Food is always a hot topic in the Run Mummy Run community. Nutrition for training, fuelling for running, how to lose weight?; the questions are varied and frequent. We were delighted recently to welcome RMR’s resident Dietitian Alex Cook for a nutrition Q&A with our members to start to answer some of those burning questions.
Alex is a sports and clinical dietitian, she works for herself and for the online Fitness and Nutrition company Dupl (www.Dupl.me). She loves nothing more than talking running and nutrition. Alex has a passion for helping everyone from beginners to advanced athletes achieve positive changes in their daily lives as well as achieve their goals. As a runner herself, and having two children and a career, she understands how easily daily life can impact health, fitness and food choices.
Q What do you regard as the most effective recovery food after a long run?
A Really we need to aim for replacing carbs first and foremost. If you want something quick and easy a pint of milk not only hydrates but provides you with a good carb:protein ratio. Sometimes I add a banana and 20g of oats and blitz them in a blender. This is perfect as well if you feel a little off your food for a bit. Make sure you follow up your post training snack with a well balanced meal within the next few hours.
Q Is it possible to run a marathon avoiding all refined sugars? If so, what would you recommend for mid run fuel?
A Although there is a lot of confusing information about carbs (people cutting it out to become more fat adapted) there is no doubt carbs are the way forward for endurance. It is tough to avoid refined sugars to be honest. Your aim is to get about 60g carbs per hour to fuel you in a marathon. If you have a robust stomach you may be able tolerate bananas or dried fruit for example but the fibre content might make you struggle.
Q I recently cut out dairy, sugars and gluten as part of a detox. As well as feeling great my running has dramatically improved. My breathing has also really improved. Do you think this is down to cutting out dairy or a combination of factors? I don’t want to go back to how I was.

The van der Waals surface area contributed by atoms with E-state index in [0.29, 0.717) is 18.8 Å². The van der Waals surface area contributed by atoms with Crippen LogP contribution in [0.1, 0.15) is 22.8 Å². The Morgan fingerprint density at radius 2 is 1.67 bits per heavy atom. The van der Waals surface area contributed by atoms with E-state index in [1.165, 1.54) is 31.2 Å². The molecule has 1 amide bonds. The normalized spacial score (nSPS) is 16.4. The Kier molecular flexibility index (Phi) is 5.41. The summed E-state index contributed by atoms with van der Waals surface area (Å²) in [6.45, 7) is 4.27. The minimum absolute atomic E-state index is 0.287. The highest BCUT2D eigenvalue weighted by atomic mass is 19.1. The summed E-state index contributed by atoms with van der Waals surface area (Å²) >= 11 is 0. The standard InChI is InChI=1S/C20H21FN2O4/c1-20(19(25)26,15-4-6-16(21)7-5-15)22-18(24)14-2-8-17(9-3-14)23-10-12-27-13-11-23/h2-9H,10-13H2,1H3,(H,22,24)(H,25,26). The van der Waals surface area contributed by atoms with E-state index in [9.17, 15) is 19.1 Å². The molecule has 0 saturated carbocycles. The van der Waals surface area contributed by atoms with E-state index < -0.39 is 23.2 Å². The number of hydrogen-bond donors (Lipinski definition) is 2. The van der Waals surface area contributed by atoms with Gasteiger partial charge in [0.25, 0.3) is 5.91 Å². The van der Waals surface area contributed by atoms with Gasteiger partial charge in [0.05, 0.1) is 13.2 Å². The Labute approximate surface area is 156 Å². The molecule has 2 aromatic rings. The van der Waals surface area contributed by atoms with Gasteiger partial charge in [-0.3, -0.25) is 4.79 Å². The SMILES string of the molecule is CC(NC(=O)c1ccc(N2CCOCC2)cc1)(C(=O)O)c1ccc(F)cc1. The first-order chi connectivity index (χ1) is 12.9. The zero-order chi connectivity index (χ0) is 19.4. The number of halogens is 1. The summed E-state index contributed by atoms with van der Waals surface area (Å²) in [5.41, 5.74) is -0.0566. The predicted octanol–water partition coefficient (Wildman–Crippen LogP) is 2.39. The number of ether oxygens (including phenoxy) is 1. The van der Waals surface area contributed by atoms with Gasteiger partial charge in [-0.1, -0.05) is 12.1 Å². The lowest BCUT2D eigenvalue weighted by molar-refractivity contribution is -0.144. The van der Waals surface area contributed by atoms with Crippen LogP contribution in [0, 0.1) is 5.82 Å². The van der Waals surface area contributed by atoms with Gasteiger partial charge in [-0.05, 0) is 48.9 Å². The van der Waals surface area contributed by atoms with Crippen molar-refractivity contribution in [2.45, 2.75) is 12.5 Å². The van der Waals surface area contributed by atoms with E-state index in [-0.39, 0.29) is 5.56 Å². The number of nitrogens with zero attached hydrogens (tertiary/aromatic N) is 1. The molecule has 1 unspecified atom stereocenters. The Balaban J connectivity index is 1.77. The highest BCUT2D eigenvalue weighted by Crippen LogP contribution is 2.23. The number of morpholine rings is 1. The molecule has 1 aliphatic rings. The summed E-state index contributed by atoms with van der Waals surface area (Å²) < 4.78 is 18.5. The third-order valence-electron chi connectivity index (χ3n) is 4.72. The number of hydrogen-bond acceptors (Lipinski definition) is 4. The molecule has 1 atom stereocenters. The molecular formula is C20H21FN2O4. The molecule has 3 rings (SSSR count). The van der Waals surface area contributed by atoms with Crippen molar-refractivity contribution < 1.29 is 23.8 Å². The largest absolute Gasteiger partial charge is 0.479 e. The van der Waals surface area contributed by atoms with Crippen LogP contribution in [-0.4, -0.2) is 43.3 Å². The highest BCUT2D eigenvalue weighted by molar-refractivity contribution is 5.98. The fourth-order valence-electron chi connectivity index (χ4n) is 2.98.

A There is no evidence that removing dairy, gluten or sugar has any positive affect on running performance. What may happen however is that because you have cut out some major foods, your diet has actually become more balanced (as you can’t simply reach for a biscuit or jam sandwich for a snack). The overall affect is a more varied diet (probably including more fruit and veg) may make you feel better. You need to make sure you are getting good sources of calcium and B vitamins if you have cut out dairy.
Q What do you think of all the low or zero carb books that are going around at the moment? Are they a good thing?
A Ah the low carb-no carb -high carb debate! It’s very complex and almost impossible to discuss here properly. In short, I don’t advocate no carbs. There is no evidence behind it’s benefit. I do however, support using your carbs smartly (there is not always the need to eat high carb throughout your training period) but it is a complex topic.
Q I am following Slimming World and have lost 9 stone (I started running after I’d lost 7). I’ve got a stone left to lose so I’m considering cutting down portion size but I am also currently training for a half marathon. So my question is; What should I make sure I keep in my diet as I don’t want to lose energy?
A Well done on your amazing weight loss! WOW! I would say concentrate on your half marathon with the aim to at least maintain your current weight. You want energy to have those flying feet for your half marathon finishing photo. Weight loss can be hard with marathon training and in honesty you have to decide which is more important, your performance in training or losing weight? Training on such a low calorie diet is not recommend at all. Due to your low intake you will be deficient in a lot of vitamins and minerals, never mind energy to perform to your best. I would suggest increasing your calorie intake to 1500 kcal’s until your marathon. Make sure you concentrate on a good balanced diet, continue to stay clear of “treat foods” and then, after the marathon concentrate on that last bit of weight loss.